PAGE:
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An evening with works by Michiel Huijben, Kristina Benjocki, Orr Menirom, Eva Schalkwijk, Nele Brökelmann and Tiécoura N'Daou
During this special evening Michiel Huijben will give his talk 'A Guide to Concrete Living', a lecture in the form of a virtual guided tour. It asks how a materialist view on our environment could work when this is applied to an immaterial concept like space. The talk is followed by a short program of films by: Kristina Benjocki with 'Clock Face'; Orr Menirom with 'Limited Speech Holds Endless Misunderstandings'; Eva Schalkwijk with 'Playlet'; Nele Brökelmann with 'The world's conjunction'; and Tiécoura N'Daou with 'Mirror';
A Guide to Concrete Living – Project description
A Guide to Concrete Living is a talk in the form of a guided tour. It asks how a materialist view on our environment could work when this is applied to an immaterial concept like space. Walking through a virtual labyrinth composed of diverse interiors, we visit modernist homes to experience their free plans; walk on sets of American sitcom series designed for the screen, and through generic office lobbies and Dutch terrace houses, among other places. Architectural and virtual environments are associatively linked with one another to consider the concept of space in terms of the in-between: a space that is mostly determined by something that lies outside of itself.
Limited Speech Holds Endless Misunderstandings
In 2010, Noam Chomsky, a linguist and political activist, was invited to give a talk in Birzeit University near Ramallah. Identified with the radical left, Chomsky was denied entry to Israel and sent back to Jordan. Shortly after the incident, Dana Weiss from the Israeli Channel 2 met with him at the hotel lobby in Amman for a 40- minute interview. During the interview, deep ideological tensions between Chomsky and Weiss surfaced.
In the video, the interview language is cut apart into individual word fragments. This material is then recomposed into a new monologue told by a third, invisible character. The tense tone of the interview clashes with the intimacy of the new text. The repositioning of words allows the invisible character to articulate intimate thoughts that Chomsky and Weiss can’t express.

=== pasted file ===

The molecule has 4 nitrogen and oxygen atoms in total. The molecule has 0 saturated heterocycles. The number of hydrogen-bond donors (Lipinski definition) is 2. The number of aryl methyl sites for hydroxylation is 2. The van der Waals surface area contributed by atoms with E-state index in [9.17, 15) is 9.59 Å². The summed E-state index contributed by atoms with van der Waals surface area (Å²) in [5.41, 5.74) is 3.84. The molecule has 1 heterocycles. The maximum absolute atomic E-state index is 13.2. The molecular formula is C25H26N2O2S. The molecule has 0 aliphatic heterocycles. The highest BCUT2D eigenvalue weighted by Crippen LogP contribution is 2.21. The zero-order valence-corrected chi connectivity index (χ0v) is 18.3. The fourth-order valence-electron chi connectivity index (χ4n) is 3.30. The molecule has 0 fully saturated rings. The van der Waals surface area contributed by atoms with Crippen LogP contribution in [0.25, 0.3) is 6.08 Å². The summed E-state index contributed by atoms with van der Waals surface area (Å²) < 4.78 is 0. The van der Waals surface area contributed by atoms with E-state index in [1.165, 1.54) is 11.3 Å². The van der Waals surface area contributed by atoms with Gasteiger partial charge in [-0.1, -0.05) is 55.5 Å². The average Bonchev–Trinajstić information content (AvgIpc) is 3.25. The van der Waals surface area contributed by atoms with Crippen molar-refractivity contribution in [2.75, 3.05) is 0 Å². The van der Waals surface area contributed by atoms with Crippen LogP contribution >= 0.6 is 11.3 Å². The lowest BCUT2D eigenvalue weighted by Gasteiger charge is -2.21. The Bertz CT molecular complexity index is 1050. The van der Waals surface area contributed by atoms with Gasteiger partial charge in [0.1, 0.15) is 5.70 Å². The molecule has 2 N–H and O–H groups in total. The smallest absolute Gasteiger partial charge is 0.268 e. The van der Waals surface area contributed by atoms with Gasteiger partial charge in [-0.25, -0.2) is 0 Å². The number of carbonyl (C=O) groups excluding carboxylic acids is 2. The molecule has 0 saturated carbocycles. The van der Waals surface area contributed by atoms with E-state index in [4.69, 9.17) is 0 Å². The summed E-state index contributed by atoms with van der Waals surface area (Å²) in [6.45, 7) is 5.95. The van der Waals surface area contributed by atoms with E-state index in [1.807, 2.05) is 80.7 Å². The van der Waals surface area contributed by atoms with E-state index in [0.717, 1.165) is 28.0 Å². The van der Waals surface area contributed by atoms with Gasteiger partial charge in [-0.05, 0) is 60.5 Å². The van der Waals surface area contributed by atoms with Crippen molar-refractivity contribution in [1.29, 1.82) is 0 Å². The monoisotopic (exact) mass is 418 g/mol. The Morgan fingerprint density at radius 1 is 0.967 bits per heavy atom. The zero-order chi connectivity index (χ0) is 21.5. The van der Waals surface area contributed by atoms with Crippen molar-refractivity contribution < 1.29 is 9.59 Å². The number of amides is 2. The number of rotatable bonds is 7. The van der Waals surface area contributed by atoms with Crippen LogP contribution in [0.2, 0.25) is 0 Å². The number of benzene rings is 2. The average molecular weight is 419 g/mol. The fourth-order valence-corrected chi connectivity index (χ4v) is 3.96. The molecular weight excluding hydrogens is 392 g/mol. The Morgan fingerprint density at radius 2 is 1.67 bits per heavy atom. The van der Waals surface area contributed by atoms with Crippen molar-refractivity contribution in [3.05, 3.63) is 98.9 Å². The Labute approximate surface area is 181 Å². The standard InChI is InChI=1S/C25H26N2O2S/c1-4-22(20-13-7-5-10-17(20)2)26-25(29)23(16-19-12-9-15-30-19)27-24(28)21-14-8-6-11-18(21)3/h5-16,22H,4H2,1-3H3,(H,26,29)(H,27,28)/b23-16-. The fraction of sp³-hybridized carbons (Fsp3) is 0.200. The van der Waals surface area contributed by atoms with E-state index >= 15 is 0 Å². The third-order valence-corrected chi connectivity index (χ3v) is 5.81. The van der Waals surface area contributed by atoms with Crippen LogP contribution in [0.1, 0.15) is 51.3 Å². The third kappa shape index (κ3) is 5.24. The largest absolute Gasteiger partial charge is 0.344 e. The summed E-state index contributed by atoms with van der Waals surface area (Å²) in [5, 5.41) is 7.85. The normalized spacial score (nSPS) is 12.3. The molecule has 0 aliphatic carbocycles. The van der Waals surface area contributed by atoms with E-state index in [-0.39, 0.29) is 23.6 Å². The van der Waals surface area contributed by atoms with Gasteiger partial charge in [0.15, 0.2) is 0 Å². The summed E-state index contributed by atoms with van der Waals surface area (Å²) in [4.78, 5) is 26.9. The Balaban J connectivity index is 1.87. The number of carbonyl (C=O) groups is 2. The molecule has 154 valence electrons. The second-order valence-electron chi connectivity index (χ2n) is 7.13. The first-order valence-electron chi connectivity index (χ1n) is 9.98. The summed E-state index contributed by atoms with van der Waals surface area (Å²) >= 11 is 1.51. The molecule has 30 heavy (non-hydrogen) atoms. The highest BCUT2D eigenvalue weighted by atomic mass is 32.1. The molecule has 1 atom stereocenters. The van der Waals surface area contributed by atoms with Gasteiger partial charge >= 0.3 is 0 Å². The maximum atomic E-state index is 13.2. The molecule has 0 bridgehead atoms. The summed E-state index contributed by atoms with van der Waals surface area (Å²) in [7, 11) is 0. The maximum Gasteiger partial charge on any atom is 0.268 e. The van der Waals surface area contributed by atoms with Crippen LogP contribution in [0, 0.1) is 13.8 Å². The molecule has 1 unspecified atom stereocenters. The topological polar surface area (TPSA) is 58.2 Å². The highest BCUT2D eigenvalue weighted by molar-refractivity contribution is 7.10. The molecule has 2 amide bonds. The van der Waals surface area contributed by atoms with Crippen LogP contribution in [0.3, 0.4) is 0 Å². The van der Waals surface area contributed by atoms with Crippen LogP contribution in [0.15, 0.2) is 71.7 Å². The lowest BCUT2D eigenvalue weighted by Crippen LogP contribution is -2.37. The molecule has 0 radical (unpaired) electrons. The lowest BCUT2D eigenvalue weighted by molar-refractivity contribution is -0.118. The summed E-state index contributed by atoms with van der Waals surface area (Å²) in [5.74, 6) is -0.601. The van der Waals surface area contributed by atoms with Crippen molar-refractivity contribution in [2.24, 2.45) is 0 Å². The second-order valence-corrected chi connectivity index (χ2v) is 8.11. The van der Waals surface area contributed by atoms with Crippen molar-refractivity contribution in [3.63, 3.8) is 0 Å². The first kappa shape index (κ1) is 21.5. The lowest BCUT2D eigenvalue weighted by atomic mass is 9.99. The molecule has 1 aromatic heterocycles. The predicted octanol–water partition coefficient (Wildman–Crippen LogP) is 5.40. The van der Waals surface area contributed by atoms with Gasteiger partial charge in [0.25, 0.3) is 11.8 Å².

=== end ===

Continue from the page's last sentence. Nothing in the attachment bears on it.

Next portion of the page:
According to Chomsky’s theory “Universal-Grammar”, language enables the pronunciation of endless expressions with a limited amount of words- a vocabulary. Similar to verbal language, the video’s image is a system with an inner grammar. It depicts a deserted landscape, portrayed through a complex of digital fragments. In this landscape, the relations between a limited amount of fragments create endless variations of the image.
Experience of temporal structure of time manifested by the sound of clock-ticking is usually associated with progression of narrative into a story with the beginning and the end. Clock Face operates with exactly the opposite. The camera moves slowly, wandering around devastated post-transitory city scape, as if measuring the space between its protagonists. Between intervals of silence, a female voice reads lottery numbers. Clock Face protagonists are mostly elderly man who play, usually without interaction with each other. The camera never shows their faces, it focuses solely on their bodies choreographed by the list of called numbers.
The world is ordered in a certain way and there are certain agreements about how people should behave. Eva Schalkwijk watches her everyday environment and experiences it as artificial. Composition and choreography give her the impression that reality is directed. In the movie ‘Playlet’ she took on the role of director and constructed a new script based on everyday actions. The sidewalk is the stage and the random pedestrians are actors that play random pedestrians. The repetition of acts changes everyday behaviour and routine into a theatre play.
Eva Schalkwijk (NL), Playlet, 2015
Camera: Thijs van Gasteren
People: Martha Kamminga, Henk Schalkwijk, Dirk Gelderman, Daan Meijsen, Eva Hoonhout
The world's conjunction
Alone in an empty office, a business man elaborates on the beauty of coaction. Meanwhile, he gets more and more excited by his own chain of thought.
The water support of emotion, sensitive and quiet, is the big mirror of our World. In this video, involves for me of loosening certain semantic plans of anchoring of the water as mirror. Precious symbol of divination, the mirror contains to him only the visible and the invisible, the known and the stranger …
The water, the cradle of the existence, the man leaves in his discovery, searches his past to plan his future. He finds mysterious moments of dream, inspiration and relaxs.
Mirror is also an invitation in the respect for this resource with priceless value for the humanity.
L’eau support d’émotion, sensible et calme, est le grand miroir de notre Monde environnant. Dans cette vidéo, s’agit pour moi de dégager certains plans d’ancrage sémantiques de l’eau comme miroir. Symbole précieux de divination, le miroir contient à lui seul le visible et l’invisible, le connu et l’inconnu…
L’eau, berceau de l’existence, l’homme part à sa découverte, fouille dans son passé afin de prévoir son futur. Il retrouve des moments mystérieux de songe, d’inspiration et se relaxe.
Miroir est aussi une invitation au respect de cette ressource à valeur inestimable pour l’humanité.